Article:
We believe the IRD will treat transfer pricing documentation as the starting point for discussions regarding transfer pricing classifications and methodologies in potential transfer pricing audits. We note in particular example 5 of paragraph 60 in DIPN 46, where it would seem that an IRD commissioner would not recognise a claim for deductions related to market penetration expenses without first seeing the taxpayer’s contemporaneous documentation.
Substance over form
DIPN 46 also indicates that, as a starting point, the taxpayers’ existing intra-group arrangement should generally be respected as structured. This can be overridden, for example, in cases where the substance of the transaction does not correspond with its form.
This concept is important in minimising disputes and is present in the US regulations and the OECD guidelines. The guidelines themselves advise tax administrations to follow this practice except when: (1) form does not follow substance; or (2) the structure is not one that commercially rational independent companies would arrange.
Position of permanent establishments
DIPN 46 also indicates that the IRD would adopt the Authorised OECD Approach (AOA) framework provided by the OECD for determining the profits that should be attributed to a permanent establishment (PE).
Under this framework, PEs are treated as if they were functionally separate entities and the profits of such establishments are determined by the application of transfer pricing methodologies.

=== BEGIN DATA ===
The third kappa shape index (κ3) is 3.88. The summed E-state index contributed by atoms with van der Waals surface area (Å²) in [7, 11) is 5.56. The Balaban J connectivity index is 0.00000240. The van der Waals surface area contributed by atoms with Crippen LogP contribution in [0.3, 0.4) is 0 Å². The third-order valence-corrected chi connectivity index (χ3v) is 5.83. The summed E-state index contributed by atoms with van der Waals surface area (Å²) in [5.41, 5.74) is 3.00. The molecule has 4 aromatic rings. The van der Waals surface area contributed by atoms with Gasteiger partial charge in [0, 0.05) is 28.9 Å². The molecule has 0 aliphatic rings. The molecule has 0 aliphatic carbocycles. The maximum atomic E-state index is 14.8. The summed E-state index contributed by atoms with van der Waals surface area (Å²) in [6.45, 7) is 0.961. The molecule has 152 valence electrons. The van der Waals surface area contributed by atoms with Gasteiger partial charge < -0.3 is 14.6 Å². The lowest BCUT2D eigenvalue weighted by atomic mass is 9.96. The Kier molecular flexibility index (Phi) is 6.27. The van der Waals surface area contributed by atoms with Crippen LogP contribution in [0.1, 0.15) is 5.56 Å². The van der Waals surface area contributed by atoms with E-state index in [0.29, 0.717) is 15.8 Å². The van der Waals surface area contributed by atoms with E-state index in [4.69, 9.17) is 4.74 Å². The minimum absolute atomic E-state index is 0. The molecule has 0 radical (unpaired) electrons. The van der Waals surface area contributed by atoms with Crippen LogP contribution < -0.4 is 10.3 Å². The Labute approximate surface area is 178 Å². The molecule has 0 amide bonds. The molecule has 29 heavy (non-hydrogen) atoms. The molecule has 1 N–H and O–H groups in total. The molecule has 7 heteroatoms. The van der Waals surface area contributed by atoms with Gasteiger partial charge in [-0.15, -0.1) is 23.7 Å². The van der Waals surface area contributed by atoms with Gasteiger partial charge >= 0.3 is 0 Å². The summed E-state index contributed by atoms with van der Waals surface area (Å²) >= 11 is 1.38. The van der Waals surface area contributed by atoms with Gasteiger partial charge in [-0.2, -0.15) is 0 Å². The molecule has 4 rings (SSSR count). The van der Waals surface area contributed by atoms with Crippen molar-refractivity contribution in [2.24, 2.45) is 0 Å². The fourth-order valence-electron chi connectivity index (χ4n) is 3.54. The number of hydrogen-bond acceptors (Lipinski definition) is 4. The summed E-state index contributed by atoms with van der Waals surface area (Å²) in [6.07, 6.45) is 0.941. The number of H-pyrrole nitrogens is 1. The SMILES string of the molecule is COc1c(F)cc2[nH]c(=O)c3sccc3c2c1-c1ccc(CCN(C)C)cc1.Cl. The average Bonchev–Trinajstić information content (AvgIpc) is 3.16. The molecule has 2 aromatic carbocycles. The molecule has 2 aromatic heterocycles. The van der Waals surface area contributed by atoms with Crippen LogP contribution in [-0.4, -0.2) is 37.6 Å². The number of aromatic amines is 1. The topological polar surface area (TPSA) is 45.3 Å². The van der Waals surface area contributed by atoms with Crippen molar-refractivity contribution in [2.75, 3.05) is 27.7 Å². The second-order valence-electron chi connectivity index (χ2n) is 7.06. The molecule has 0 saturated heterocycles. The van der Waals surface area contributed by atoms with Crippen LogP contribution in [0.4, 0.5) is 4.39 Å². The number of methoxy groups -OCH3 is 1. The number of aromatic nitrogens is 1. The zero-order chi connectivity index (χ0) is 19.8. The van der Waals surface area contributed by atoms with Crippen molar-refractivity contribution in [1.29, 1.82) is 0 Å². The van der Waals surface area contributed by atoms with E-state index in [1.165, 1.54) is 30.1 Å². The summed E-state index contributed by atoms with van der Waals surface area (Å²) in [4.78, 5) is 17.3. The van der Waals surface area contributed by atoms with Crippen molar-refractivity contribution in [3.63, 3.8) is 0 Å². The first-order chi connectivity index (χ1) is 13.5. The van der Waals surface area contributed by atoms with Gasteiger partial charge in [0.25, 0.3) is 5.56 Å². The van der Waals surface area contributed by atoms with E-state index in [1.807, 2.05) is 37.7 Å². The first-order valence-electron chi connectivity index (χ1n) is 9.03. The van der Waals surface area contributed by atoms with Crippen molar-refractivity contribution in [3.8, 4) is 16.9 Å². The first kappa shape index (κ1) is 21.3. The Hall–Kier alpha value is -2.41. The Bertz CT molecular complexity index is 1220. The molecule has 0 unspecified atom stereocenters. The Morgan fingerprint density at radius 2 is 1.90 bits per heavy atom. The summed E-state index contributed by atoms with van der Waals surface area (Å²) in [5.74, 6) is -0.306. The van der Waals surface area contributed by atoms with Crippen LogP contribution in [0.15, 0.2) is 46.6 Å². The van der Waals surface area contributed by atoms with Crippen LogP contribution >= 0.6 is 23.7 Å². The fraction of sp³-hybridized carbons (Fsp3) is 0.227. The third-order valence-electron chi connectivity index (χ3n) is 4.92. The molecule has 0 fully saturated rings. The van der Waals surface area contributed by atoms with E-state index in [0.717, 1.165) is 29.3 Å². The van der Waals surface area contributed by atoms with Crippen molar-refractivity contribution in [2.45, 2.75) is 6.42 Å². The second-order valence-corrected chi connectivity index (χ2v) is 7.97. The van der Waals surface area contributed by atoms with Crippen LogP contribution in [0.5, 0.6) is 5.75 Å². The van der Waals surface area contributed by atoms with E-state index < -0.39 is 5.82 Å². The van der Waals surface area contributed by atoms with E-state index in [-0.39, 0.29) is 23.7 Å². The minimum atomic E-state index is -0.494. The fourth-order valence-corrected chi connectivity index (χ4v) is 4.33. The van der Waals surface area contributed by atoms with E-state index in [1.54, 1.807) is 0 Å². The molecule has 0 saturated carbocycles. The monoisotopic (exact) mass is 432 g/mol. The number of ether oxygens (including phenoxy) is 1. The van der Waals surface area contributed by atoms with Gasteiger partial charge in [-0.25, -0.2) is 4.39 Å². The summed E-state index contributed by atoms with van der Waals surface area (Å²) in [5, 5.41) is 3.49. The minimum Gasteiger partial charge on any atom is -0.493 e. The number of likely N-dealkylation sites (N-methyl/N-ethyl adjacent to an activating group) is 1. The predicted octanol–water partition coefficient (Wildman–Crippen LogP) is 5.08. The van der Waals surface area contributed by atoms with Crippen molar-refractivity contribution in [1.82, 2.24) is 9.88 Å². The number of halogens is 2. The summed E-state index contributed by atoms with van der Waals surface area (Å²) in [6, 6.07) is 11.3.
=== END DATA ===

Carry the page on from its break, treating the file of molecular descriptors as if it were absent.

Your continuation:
The AOA aims at identifying significant people functions to attribute economic ownership of functions and risks, which in turn determines the attribution of the associated capital required to support them.
This has several important consequences beyond recognising people functions, as it will have an impact, for example, on the jurisdiction where the impairment or write-off of bad loans might occur.
Although the IRD states that it will adopt the “functionally separate entity” approach, DIPN 46 does not state its views on specific issues such as the capital attribution mechanism for fiscal purposes. Especially in the financial services industry, taxpayers may be concerned about the implications for applying a capital attribution mechanism, which is an issue where the level of consensus is still low, even within the OECD.
Follows guidance on methods
DIPN 46 relies on the five transfer pricing methods specified in the OECD Guidelines and it also allows for “unspecified” methods to be applied (in the appropriate circumstances). Such an acceptance of other unspecified methods will enable taxpayers to use the most reliable transfer pricing approach possible, even if it does not fit cleanly into one of the specified OECD methods.
The OECD recognises that multinational taxpayers should retain the freedom to apply methods not specified in its guidelines, if the arm’s-length principle is satisfied by doing so. Mainland China, the US and many other jurisdictions allow unspecified methods in certain situations.
No word on APAs
DIPN 46 does not indicate whether the IRD will introduce an advance pricing agreement programme (APA) in the future. A robust APA programme would assist Hong Kong in aligning itself with other trading nations. Such a programme could provide taxpayers and the IRD with a powerful, forward-looking tool to resolve transfer pricing issues in cases where there is genuine difficulty and doubt in applying the arm’s-length principle.
Steven Tseng (email@example.com), is partner in charge, China & Asia Pacific transfer pricing leader for KPMG;
Kari Pahlman (firstname.lastname@example.org) is a principal in KPMG’s Hong Kong office; and
Nathan Richards (email@example.com) is a director in KPMG’s Hong Kong office